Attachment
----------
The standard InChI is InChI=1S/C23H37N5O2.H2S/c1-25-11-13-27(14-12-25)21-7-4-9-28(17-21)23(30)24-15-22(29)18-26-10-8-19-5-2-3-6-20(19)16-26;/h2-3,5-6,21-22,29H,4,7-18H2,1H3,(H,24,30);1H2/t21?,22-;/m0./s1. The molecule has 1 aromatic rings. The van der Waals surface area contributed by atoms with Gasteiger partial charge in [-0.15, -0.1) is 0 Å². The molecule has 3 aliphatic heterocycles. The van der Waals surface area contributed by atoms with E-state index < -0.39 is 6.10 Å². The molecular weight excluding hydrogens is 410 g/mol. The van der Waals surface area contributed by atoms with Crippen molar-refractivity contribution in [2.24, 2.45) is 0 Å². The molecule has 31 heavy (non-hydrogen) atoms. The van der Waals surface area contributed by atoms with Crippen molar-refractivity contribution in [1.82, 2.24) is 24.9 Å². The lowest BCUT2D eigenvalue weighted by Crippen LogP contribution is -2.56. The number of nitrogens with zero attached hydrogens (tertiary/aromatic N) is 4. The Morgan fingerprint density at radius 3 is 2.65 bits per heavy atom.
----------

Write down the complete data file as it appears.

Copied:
The standard InChI is InChI=1S/C23H37N5O2.H2S/c1-25-11-13-27(14-12-25)21-7-4-9-28(17-21)23(30)24-15-22(29)18-26-10-8-19-5-2-3-6-20(19)16-26;/h2-3,5-6,21-22,29H,4,7-18H2,1H3,(H,24,30);1H2/t21?,22-;/m0./s1. The molecule has 1 aromatic rings. The van der Waals surface area contributed by atoms with Gasteiger partial charge in [-0.15, -0.1) is 0 Å². The molecule has 3 aliphatic heterocycles. The van der Waals surface area contributed by atoms with E-state index < -0.39 is 6.10 Å². The molecular weight excluding hydrogens is 410 g/mol. The van der Waals surface area contributed by atoms with Crippen molar-refractivity contribution in [2.24, 2.45) is 0 Å². The molecule has 31 heavy (non-hydrogen) atoms. The van der Waals surface area contributed by atoms with Crippen molar-refractivity contribution in [1.82, 2.24) is 24.9 Å². The lowest BCUT2D eigenvalue weighted by Crippen LogP contribution is -2.56. The number of nitrogens with zero attached hydrogens (tertiary/aromatic N) is 4. The Morgan fingerprint density at radius 3 is 2.65 bits per heavy atom.